Friday, July 02, 2004

The Fish Rots from the Head

Reading this extremely insightful post from The Marmot's Hole, it's no wonder that Korea's youth seem to be confused about just who the enemy really is. Kim Dae-Jung, the ex-president of Korea, appears to be an extremely deluded individual; take the following FT article quotation, for instance.

The contrasting attitudes of Kim and Bush toward North Korea are crystallized in their differing perceptions of Kim Jong-il. Bush has been quoted as saying he "loathes" the dictator. Kim Dae-jung, on the other hand, found him "a clever, candid person. well-informed about South Korea and world issues".

Kim portrays Kim Jong-il as a dogged reformer, patiently working to free North Korea from its Cold War time warp. In this analysis, the nuclear arms programme is simply a bargaining chip designed to guarantee North Korea's security and force the best possible settlement with the US. Kim points to reform of North Korea's command economy over the past two years as evidence of change; only resistance from hardline colleagues prevents Kim Jong-il moving faster.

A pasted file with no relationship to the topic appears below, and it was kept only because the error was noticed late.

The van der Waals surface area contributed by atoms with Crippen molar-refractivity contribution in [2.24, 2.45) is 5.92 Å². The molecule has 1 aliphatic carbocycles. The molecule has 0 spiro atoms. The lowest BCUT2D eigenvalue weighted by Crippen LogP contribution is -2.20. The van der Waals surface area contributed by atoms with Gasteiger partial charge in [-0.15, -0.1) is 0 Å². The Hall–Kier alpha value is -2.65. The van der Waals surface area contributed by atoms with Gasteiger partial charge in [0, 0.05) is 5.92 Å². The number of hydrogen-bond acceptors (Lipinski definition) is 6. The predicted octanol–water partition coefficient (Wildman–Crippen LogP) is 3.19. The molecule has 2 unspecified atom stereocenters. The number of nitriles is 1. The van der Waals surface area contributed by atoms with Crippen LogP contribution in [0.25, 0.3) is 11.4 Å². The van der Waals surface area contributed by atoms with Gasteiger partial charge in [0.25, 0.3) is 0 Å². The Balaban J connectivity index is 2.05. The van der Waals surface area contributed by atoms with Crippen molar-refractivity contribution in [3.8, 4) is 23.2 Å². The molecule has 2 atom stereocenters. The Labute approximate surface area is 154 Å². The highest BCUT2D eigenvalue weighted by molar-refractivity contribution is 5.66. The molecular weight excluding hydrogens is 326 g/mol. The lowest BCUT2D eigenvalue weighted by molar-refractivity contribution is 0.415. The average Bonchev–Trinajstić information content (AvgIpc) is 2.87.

"North Korea under Kim Jong-il is showing some similarities to the early stages of Deng Xiaoping in China," he says. "Deng had concerns that while carrying out reforms the regime can shake and it can be opposed by conservative people in government."
It's scary to think that such a delusional individual should have been in charge of the fate of 45 million people for all of 5 years: not even Neville Chamberlain held as many delusions about his adversary as Kim Dae-Jung still appears to have about Kim Jong-Il. In fact, I don't think he even sees Kim Jong-Il as an adversary to begin with.